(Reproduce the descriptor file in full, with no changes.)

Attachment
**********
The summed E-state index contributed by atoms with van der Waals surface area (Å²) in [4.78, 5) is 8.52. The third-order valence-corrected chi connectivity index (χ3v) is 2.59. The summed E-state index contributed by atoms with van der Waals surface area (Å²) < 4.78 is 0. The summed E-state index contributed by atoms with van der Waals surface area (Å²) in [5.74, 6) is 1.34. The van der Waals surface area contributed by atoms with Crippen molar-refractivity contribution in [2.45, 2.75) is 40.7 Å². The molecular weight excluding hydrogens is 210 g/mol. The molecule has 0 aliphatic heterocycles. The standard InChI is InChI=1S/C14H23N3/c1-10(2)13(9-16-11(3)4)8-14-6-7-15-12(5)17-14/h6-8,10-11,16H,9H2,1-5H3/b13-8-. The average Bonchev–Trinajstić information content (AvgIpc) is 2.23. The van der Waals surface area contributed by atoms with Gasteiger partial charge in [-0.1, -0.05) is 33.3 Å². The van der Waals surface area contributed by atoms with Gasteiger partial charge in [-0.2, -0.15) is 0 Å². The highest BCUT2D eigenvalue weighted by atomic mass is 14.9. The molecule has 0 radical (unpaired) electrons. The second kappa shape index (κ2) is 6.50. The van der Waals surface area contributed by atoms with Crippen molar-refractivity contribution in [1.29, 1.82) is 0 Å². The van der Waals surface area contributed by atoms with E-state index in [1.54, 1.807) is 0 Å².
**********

The summed E-state index contributed by atoms with van der Waals surface area (Å²) in [4.78, 5) is 8.52. The third-order valence-corrected chi connectivity index (χ3v) is 2.59. The summed E-state index contributed by atoms with van der Waals surface area (Å²) < 4.78 is 0. The summed E-state index contributed by atoms with van der Waals surface area (Å²) in [5.74, 6) is 1.34. The van der Waals surface area contributed by atoms with Crippen molar-refractivity contribution in [2.45, 2.75) is 40.7 Å². The molecular weight excluding hydrogens is 210 g/mol. The molecule has 0 aliphatic heterocycles. The standard InChI is InChI=1S/C14H23N3/c1-10(2)13(9-16-11(3)4)8-14-6-7-15-12(5)17-14/h6-8,10-11,16H,9H2,1-5H3/b13-8-. The average Bonchev–Trinajstić information content (AvgIpc) is 2.23. The van der Waals surface area contributed by atoms with Gasteiger partial charge in [-0.1, -0.05) is 33.3 Å². The van der Waals surface area contributed by atoms with Gasteiger partial charge in [-0.2, -0.15) is 0 Å². The highest BCUT2D eigenvalue weighted by atomic mass is 14.9. The molecule has 0 radical (unpaired) electrons. The second kappa shape index (κ2) is 6.50. The van der Waals surface area contributed by atoms with Crippen molar-refractivity contribution in [1.29, 1.82) is 0 Å². The van der Waals surface area contributed by atoms with E-state index in [1.54, 1.807) is 0 Å².